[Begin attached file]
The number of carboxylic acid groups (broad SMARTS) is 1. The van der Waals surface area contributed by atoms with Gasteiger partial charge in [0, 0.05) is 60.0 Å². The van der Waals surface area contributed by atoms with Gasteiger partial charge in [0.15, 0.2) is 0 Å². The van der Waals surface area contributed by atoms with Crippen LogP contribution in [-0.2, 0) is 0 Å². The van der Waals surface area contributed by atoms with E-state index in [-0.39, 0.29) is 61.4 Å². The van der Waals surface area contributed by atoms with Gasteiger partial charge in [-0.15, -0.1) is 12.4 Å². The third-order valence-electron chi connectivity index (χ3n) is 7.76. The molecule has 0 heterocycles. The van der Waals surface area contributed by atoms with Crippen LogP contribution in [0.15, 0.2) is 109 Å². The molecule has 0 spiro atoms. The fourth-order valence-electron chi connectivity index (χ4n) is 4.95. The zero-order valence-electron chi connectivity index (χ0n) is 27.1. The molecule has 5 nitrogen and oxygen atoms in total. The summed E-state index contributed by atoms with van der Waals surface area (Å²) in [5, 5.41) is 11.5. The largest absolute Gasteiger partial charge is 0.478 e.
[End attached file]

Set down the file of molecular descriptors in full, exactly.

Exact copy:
The number of carboxylic acid groups (broad SMARTS) is 1. The van der Waals surface area contributed by atoms with Gasteiger partial charge in [0, 0.05) is 60.0 Å². The van der Waals surface area contributed by atoms with Gasteiger partial charge in [0.15, 0.2) is 0 Å². The van der Waals surface area contributed by atoms with Crippen LogP contribution in [-0.2, 0) is 0 Å². The van der Waals surface area contributed by atoms with E-state index in [-0.39, 0.29) is 61.4 Å². The van der Waals surface area contributed by atoms with Gasteiger partial charge in [-0.15, -0.1) is 12.4 Å². The third-order valence-electron chi connectivity index (χ3n) is 7.76. The molecule has 0 heterocycles. The van der Waals surface area contributed by atoms with Crippen LogP contribution in [0.15, 0.2) is 109 Å². The molecule has 0 spiro atoms. The fourth-order valence-electron chi connectivity index (χ4n) is 4.95. The zero-order valence-electron chi connectivity index (χ0n) is 27.1. The molecule has 5 nitrogen and oxygen atoms in total. The summed E-state index contributed by atoms with van der Waals surface area (Å²) in [5, 5.41) is 11.5. The largest absolute Gasteiger partial charge is 0.478 e.